Aromatic compounds are one of the most important species in chemistry. It is estimated that about half of the registered chemicals ( > 30 million) are aromatic compounds1. Most aromatics are organic compounds, and their aromaticity is derived from π-conjugation of p-orbitals. In comparison, metallaaromatics in which at least one transition metal is involved in the aromatic ring, are a special kind of aromatic complexes involving dπ-pπ conjugation2,3,4,5,6,7,8,9,10,11,12,13. Although it is still not comparable with organic aromatic compounds in terms of quantity, much progress has been made on the research of metallaaromatic complexes, since several hypothetical metallabenzenes were theoretically predicted to be aromatic by Thorn and Hoffmann in 197914 and the first real metallabenzene was experimentally characterized by Roper and his co-workers in 198215. After more than four decades of development, most metallaaromatic complexes can be classified into six categories, namely metallabenzenes16,17,18,19,20,21,22,23, metallabenzynes24,25,26,27, heterometallaaromatics28,29,30,31,32, dianion metalloles33,34, spiro metalloles35,36,37, and carbolong complexes38,39,40,41,42,43,44,45,46,47.

Carbolong complexes, which were defined as metal bridgehead polycyclic frameworks featuring a carbon chain with at least seven carbon atoms ( ≥ 7 C) coordinated to a metal atom via not less than three metal–carbon σ bonds, are a class of metallaaromatics with two fused five-membered metallacycles as the basic unit7,38,39,40,41,42,43,44,45,46,47,48,49,50,51,52,53. The first discovered carbolong complexes were metallapentalynes reported in 2013 by our group, and because of containing a planar seven-carbon chain in the backbone, they are also called as 7C-carbolong complexes48. Since then, a series of conjugated planar 8C-10C49,50,51,52 and 12C-carbolong53 complexes have been developed. These complexes have the properties of both aromatic and organometallic compounds, and often exhibit broad absorption spectra, as a result, they have been applied in several areas, such as solar cells, biomedical area and catalysis54. However, one notable omission is that 11C-carbolong complexes with a planar carbon-chain ligand have not been synthesized so far, although a non-planar one with one of the two M–C bonds in the six-membered ring locating vertical to the metallapentalene plane was reported55. Besides, the other issue that needs to be mentioned is that the interesting and important M≡C bond, which exhibits rich reactivities, has not yet appeared in a system larger than 7C-carbolong framework (metallapentalynes)48,50,55.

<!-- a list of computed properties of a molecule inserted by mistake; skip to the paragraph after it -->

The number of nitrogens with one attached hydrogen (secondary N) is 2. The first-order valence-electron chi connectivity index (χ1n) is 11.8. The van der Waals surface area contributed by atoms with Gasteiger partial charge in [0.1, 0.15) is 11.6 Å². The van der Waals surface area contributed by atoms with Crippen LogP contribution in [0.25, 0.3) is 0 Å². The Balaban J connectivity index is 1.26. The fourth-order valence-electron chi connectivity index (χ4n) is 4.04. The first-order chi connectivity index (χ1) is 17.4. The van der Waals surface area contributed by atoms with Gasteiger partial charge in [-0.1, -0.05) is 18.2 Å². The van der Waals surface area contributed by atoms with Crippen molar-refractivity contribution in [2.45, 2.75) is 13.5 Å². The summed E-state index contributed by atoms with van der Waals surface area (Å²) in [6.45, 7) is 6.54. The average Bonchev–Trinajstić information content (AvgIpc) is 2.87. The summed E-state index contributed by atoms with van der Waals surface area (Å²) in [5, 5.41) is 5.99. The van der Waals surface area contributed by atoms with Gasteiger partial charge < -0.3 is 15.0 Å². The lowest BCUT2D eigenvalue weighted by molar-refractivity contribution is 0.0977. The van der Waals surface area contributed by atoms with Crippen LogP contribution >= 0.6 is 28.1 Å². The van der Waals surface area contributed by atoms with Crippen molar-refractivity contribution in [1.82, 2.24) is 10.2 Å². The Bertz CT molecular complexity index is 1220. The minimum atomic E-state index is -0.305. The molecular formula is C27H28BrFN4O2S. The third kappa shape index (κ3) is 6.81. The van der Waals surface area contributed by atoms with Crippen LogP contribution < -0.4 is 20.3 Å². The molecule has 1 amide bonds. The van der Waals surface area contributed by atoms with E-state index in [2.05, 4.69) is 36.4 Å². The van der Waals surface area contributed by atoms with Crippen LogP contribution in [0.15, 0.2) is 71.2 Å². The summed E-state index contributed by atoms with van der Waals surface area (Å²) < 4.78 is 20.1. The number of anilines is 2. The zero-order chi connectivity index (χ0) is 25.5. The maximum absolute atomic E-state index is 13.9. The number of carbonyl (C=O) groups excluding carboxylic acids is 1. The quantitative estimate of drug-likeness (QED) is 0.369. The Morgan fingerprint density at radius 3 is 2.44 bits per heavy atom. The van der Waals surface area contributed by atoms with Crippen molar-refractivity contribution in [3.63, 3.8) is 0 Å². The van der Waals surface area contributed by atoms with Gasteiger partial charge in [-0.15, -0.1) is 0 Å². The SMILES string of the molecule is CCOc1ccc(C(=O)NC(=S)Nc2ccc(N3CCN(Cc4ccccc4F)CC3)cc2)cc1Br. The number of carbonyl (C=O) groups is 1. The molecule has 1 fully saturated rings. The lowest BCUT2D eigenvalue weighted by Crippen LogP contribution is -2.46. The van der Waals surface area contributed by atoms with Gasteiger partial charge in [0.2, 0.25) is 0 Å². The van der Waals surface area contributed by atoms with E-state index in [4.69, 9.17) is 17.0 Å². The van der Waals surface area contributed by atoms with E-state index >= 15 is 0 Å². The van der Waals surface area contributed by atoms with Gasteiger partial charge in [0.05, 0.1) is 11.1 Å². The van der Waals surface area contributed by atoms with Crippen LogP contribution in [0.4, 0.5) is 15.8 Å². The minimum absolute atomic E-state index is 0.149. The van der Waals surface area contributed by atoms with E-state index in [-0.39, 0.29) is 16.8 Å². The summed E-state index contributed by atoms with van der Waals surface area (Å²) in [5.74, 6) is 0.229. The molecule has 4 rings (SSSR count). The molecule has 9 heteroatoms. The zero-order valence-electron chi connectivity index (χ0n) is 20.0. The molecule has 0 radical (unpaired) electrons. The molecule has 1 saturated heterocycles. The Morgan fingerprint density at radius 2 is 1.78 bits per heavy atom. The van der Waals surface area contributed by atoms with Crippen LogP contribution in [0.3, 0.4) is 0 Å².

In order to make the family of carbolong complexes a more complete whole, we have been committed to prepare planar 11C-carbolong skeletons for years. Herein, we present the syntheses and reactivities of several metallabenzyne-fused metallapentalenes (I in Fig. 1), which are not only 11C-carbolong complexes with a planar carbon-chain ligand, but also carbolong complexes that contain a metallabenzyne framework, another type of metallaaromatics. Furthermore, they are also carbolong complexes containing a M≡C bond that is not within the five-membered ring. Due to the presence of a strained metallacycle, these complexes show versatile reactivities, and a series of derivatives, including substances such as one metallabenzene-fused metallapentalyne (II), one dimetallic complex, and one 12C-carbolong complex, were obtained (Fig. 1). The metallabenzene-fused metallapentalyne is also an 11C-carbolong complex with a flat carbon skeleton, and its formation underwent a M≡C bond shift from metallabenzyne ring to a more strained metallapentalene ring, which is different from those migrations between two five-membered rings in metallapentalynes45,48,56. Interestingly, the M≡C bond in this metallabenzene-fused metallapentalyne could shift back to the six-membered ring upon the addition of PhC≡CLi, affording another metallabenzyne-fused metallapentalene. The obtained products show broad absorption bands in the UV-Vis–NIR region, especially the 12C-carbolong complex, whose absorption extends to over 1000 nm. Notably, the absorption of this 12C-carbolong complex is also broader than the previously discovered 12C-carbolong complexes53, which is because, in this case, all the twelve carbon atoms in the backbone are sp2-hybridized, making this skeleton a fully conjugated system. Moreover, the photothermal performance of one of these complexes has been tested and satisfactory results were gained, demonstrating their potential to be photofunctional materials.

Fig. 1: Main research content.
figure 1

Structure and reactivities of metallabenzyne-fused metallapentalene (I), infrared thermal image of one of the products, and the main highlights of this work.


Synthesis of metallabenzyne-fused metallapentalenes through the reduction of metallabenzooxirene-fused metallapentalenes